Francis Ngannou has been through a lot—far more than the average person endures in a lifetime. The Cameroonian hopes that his many sacrifices will pay off in the main event of UFC 260 on Saturday, when he challenges heavyweight champion Stipe Miocic, a man widely viewed as the greatest fighter in the division's history.
UFC 260 will mark the second time Ngannou has challenged Miocic. The pair first met at UFC 220 in January of 2018 in the seventh fight of Ngannou's UFC career. Despite entering the cage as the betting favorite that night, he was taken down and battered by the champion en route to a unanimous-decision loss.
"There was a lot of things that didn't go right," Ngannou told Bleacher Report. "I didn't know how to get prepared for that kind of fight.
"Nothing was done as it should have been, from signing [the bout agreement] to the fight," he added. "Sometimes you just have to say it wasn't meant to be."
Some fighters never recover from the kind of high-profile loss he experienced in that first fight with Miocic. Ngannou, however, ultimately rebounded with four straight knockout wins over Curtis Blaydes, Cain Velasquez, Junior dos Santos and Jairzinho Rozenstruik—all world-class foes, all in less than three minutes combined.
Considering the many other struggles he'd already endured, it's really not surprising how easily he regained his footing.
Ngannou was born and raised in Batie, a town in rural Cameroon with an estimated population of just over 10,000 people. When he was old enough, he migrated north to Morocco—more than 2,000 miles away as the crow flies. His ultimate goal was making it all the way to France to become a boxer, though he had never set foot in a gym before.
"My journey from Cameroon to Morocco was about one year," Ngannou said. "One year in illegal situations, crossing borders, living in the bush, finding food in the trash, living this terrible life."
Ngannou arrived in Europe through Spain. Because he entered the country illegally by sea, he was promptly detained. He wasn't released from custody for two months.
"It was more stressful than scary," Ngannou said of his time behind bars. "When we got to Spain, for the first while, we kind of relaxed, even though we were in jail. We knew we were going to go to jail when we got there. We would be free after, but we were going to go to jail [first].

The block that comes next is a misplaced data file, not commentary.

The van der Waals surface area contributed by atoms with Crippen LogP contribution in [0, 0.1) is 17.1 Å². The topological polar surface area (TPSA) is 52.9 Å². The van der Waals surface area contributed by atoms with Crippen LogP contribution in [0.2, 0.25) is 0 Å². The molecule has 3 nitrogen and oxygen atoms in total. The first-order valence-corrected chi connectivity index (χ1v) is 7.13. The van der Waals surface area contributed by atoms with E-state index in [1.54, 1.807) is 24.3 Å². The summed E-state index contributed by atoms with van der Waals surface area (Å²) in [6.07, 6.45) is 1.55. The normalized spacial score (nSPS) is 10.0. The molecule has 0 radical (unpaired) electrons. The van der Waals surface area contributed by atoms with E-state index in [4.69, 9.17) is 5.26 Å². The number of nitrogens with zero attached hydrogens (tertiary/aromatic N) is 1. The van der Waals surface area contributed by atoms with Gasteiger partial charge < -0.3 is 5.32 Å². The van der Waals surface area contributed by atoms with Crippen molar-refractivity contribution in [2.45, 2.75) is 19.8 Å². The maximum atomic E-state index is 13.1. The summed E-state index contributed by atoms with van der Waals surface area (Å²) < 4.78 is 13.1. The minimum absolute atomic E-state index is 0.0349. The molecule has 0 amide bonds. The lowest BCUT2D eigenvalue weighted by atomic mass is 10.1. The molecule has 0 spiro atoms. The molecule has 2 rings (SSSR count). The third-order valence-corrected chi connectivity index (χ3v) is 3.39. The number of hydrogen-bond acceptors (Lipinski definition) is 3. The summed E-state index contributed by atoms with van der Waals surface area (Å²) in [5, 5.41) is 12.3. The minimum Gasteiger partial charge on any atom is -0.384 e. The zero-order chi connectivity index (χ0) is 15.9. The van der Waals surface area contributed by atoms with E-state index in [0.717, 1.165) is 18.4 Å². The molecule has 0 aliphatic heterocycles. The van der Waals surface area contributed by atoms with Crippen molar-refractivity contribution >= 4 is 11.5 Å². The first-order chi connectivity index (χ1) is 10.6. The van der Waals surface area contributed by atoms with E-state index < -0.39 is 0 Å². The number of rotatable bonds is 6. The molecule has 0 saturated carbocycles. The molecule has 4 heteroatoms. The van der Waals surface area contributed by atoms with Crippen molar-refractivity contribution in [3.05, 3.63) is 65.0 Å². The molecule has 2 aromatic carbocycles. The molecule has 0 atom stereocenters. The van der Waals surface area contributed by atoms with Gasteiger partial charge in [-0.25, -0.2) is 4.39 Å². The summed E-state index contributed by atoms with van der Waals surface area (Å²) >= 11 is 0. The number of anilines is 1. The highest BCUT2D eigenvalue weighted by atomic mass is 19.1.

"There was a lot of pressure in our minds. It was like a mental prison, not a physical prison. It was very hard."
Ngannou was ultimately released, at which point he finally completed his journey to Paris. He spent his first months in "The City of Lights" on the streets but views that period as a crucial turning point in his life.
"I was homeless then, but at that moment, it wasn't difficult for me anymore," he said. "You might think being homeless in Paris in the fall when it's cold was not great, but the enthusiasm that I had at that time... Beyond everything, I was happy to be in the land of opportunity. I was happy to have my own life and be able to chase my own dreams. So that's definitely one of the happiest moments of my life.
"Even though I was sleeping in parking lots and I didn't have food or money, I was just free. Compared to where I was in Morocco, a parking lot was like a five-star hotel."
It was in Paris that Ngannou's combat sports journey finally began. Despite his longstanding focus on boxing, he began training at the MMA Factory, one of the city's most reputable MMA gyms.
"It took me almost 10 years [from the time I set my goal] to step foot in a gym for the very first time, but I always believed it would happen," he said proudly.
Most fight fans know Ngannou's story from there: his early wins on the regional circuit, his destructive stoppage wins in his first six UFC bouts, his hype-deflating losses to Miocic and Derrick Lewis and, finally, the four blitzkriegs that earned him a second crack at the heavyweight championship.
The Cameroonian can't say how much better he's gotten since his loss to Miocic, but he feels much more confident in his preparation this time around, thanks in large part to his training at the UFC Performance Institute in Las Vegas.
"I push hard to get better every day," he said. "That's my goal. How much better have I gotten? I don't know. But I do believe this fight's going to be different because I've improved and I've had a different preparation for this fight. I've done everything right."
If Ngannou's preparation pays off and he wins the UFC heavyweight title, everything he's been through—from Cameroon to Morocco, from Spain to France—will have been worth it.
He admits he has a hard time anticipating how that moment will feel.
"I keep trying to figure out which kind of emotions I'll have at that moment, but honestly, I can't," he said, attempting to imagine the heavyweight strap being wrapped around his waist. "I know it's going to be huge, I know it's going to be great, but I don't know what will be my reaction. These emotions are not the kind of thing you can predict. The people who cry don't say 'Oh I'm going to cry.' They just feel it. But it's going to be great, it's going to be awesome. It's my own way to overcome my past."